THE GROWTH OF LEADERLESS ORCHESTRAS

The conductorless orchestra is a phenomenon that's been growing since the 1950s, when we began to listen critically to music of the 18th-Century and saw the emergence of those fine little Italian string orchestras: a dozen players specializing in Vivaldi and Corelli, led in concert with no more than entrance and cutoff cues by the seated concertmaster.

Such small bands have, with the notable exception of the durable I Musici, fallen from favor, victims not only of the passing of the Baroque craze but as well of our growing infatuation with authentic performance practice.

This new taste is encouraging the formation of ever larger conductorless orchestras, concerned not with the Baroque but with the Classical era, including items from the standard repertory, all the way up (in time) to middle-period Beethoven.

The products of such ensembles are achieved at what some listeners (albeit not this one) may feel to be too high a price: the loss of a "personal" quality imparted by the star conductor. A loss of subjectivity, if you will.

And, there is the problem of the listener's--and the critic's--having to be more concerned with the music than with the person nominally in charge. Which rather cuts down on post-concert conversation.

But fear not, Philharmonic subscribers. Self-propelled Mahler is not around the corner--nor would it be historically justified.

Although their formation was inspired by Classical practice, it is doubtful that the 18th-Century had anything quite like the New York-based Orpheus Chamber Orchestra, a conductorless ensemble of between 25 and 30 players.

What makes Orpheus unique is that it is not rehearsed by a concertmaster or resident keyboard player, as was the case with the Classical-era orchestra. Rather, various of its members, specialists in the music of a certain composer, head core groups responsible for the preparation of each work.

On the evidence of recent live concerts in the Southland as well as three new Deutsche Grammophon recordings (all issued in both standard and compact-disc formats), the system works.

Haydn symphonies--No. 44, in E minor, the so-called "Trauer" (Mourning), and the rare and even better No. 77 in B-flat (415 365)--are ideally suited to such an orchestra, and Orpheus executes both with flawless ensemble and, in No. 77, flashing wit.

Wit again complements ensemble virtuosity in music even less readily encountered under such circumstances: eight Rossini overtures (415 363) in their original scorings, i.e., without the brass additions and wind doublings invented by late-19th-Century editors.

The familiar--"Il Barbiere di Siviglia," L'Italiana in Algeri," "La Scala di Seta"--coexist with such lesser-known delights as "Il Turco in Italia" and "La Cambiale di Matrimonio." All are projected with grace and bristling energy by these remarkable artists. Listen, for a marvelous instance, to the exquisitely turned flute, oboe and bassoon solos in "L'inganno felice."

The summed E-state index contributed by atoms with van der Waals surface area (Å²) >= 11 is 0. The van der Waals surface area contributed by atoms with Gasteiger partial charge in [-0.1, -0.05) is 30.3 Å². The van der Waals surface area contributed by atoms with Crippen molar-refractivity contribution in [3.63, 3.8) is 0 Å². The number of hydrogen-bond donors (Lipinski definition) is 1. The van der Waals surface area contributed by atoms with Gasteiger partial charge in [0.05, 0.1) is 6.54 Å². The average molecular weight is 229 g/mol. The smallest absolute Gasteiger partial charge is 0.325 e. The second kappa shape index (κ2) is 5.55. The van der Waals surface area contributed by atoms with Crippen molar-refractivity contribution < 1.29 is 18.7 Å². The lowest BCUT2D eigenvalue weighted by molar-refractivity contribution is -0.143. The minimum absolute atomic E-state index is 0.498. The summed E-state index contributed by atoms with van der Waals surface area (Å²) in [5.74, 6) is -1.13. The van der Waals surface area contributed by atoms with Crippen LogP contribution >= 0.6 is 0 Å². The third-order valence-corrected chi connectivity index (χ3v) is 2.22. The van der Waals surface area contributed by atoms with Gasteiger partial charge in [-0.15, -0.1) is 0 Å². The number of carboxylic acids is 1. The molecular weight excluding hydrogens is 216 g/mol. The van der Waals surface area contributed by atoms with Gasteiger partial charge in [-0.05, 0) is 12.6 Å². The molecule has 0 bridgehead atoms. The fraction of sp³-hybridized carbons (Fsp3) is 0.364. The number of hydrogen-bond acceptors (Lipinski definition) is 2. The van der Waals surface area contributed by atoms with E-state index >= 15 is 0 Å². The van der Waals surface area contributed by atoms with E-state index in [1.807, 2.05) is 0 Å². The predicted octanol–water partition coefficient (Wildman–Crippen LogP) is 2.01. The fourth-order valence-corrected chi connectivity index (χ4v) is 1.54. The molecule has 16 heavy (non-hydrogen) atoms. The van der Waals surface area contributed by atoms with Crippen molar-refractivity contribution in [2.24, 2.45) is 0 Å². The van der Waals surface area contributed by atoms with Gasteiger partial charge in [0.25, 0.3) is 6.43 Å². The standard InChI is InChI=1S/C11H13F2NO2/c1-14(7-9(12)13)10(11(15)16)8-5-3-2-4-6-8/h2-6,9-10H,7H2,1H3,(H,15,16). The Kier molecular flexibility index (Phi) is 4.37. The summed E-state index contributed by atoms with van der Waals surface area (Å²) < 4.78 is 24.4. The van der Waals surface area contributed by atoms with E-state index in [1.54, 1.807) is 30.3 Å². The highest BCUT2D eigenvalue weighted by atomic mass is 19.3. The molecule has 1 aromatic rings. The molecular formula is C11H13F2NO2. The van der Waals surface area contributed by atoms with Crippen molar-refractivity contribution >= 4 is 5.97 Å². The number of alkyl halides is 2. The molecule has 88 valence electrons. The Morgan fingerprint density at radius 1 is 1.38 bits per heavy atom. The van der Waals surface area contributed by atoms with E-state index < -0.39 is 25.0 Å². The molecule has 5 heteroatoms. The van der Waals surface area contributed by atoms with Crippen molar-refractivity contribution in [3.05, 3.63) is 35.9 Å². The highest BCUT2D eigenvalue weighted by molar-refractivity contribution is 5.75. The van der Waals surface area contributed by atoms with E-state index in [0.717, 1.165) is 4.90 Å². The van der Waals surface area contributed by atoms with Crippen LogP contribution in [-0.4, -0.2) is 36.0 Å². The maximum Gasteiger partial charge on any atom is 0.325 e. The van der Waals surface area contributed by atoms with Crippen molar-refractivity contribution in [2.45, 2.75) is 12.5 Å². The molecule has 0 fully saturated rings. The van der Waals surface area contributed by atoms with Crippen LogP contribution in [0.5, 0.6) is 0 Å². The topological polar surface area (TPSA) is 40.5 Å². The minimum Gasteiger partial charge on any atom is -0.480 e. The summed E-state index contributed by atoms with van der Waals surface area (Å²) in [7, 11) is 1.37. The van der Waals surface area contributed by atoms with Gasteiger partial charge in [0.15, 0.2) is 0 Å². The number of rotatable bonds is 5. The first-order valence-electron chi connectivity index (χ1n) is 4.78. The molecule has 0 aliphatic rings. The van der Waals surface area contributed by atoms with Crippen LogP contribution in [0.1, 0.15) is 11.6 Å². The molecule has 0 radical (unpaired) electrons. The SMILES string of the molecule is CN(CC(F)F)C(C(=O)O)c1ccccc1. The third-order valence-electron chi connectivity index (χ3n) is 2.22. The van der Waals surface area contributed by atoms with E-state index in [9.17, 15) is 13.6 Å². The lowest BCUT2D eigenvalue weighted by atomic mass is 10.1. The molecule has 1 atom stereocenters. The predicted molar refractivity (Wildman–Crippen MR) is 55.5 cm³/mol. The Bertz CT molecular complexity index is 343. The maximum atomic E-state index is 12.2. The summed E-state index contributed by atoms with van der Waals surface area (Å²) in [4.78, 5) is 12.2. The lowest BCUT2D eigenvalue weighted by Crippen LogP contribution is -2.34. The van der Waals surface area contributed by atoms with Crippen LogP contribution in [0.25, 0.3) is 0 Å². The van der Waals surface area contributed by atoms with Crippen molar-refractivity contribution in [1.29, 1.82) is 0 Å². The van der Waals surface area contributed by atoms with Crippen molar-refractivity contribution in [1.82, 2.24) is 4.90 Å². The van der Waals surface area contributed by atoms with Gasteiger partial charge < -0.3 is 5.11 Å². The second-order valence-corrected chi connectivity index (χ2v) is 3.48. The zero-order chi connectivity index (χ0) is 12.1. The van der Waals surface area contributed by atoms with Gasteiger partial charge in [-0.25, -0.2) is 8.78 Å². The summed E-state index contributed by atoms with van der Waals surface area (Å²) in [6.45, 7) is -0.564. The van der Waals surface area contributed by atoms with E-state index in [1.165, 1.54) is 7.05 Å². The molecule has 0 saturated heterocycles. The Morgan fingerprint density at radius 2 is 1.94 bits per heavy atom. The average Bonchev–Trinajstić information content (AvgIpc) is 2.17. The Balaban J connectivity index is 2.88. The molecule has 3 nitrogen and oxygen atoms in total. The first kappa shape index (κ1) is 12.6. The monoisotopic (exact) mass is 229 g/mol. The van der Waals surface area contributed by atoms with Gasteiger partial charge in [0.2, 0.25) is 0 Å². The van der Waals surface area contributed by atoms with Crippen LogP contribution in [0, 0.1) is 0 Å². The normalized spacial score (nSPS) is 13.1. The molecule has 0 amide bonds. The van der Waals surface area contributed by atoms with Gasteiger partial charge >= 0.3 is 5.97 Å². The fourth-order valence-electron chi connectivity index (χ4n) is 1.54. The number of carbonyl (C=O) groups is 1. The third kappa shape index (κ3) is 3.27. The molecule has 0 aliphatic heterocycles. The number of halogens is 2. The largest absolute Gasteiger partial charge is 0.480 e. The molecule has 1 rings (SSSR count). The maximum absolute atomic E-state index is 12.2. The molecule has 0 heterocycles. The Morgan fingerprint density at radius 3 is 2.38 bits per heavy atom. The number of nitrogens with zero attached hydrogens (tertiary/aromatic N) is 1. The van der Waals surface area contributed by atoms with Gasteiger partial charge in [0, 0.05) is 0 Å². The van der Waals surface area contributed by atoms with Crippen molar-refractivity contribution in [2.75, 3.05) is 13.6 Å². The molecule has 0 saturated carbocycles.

And finally, the two Serenades of Antonin Dvorak (415 364): in E, Opus 22, for strings, and in D minor for wind octet.

The D-minor piece is chamber music in the traditional sense, easily within the compass of the Orpheus wind virtuosos, who render it with idiomatic rhythmicality and verve.

The String Serenade, however, is a dynamically tricky orchestral piece that, furthermore, falls flat without the creamy legato which is the province of some of the big-name conductors. Yet Orpheus gives as subtly variegated, as cohesive and as schmaltzy a performance as any recorded by the glossy likes of Kubelik, Marriner or Karajan.

The cushioned, vibratoed, modern string sound of Orpheus is startlingly contrasted by L'Estro Armonico, a conductorless British period-instruments ensemble specializing in Haydn and quixotically named after an opus by Vivaldi.

In the latest volume of their ongoing Haydn series for CBS (13M 39685, 3 standard discs), six symphonies from the years 1771-73 are presented: Nos. 42, 45-47, 51, 65. Only one, No. 45 ("Farewell"), is at all familiar. And while not all are masterpieces, each has its share of Haydnesque pleasures: quirky modulations, off-kilter rhythms and bracing snatches of melody.

There can be no denying the powerful totalities of the "Farewell" or Nos. 46 (in B), with its dark harmonies and spiky rhythms, or the technically demanding (above all for the first horn) No. 51, whose wild concluding rondo is the prototype for many later, not necessarily superior, Haydn finales.

The performances by L'Estro Armonico, led by concertmaster Derek Solomons, are not for those require their Haydn quaint. These are aggressive, dry-eyed interpretations, fast-paced and tautly inflected, with an authentic roughness of string tone naturally suited to the characteristic Haydn energy and bumptiousness.

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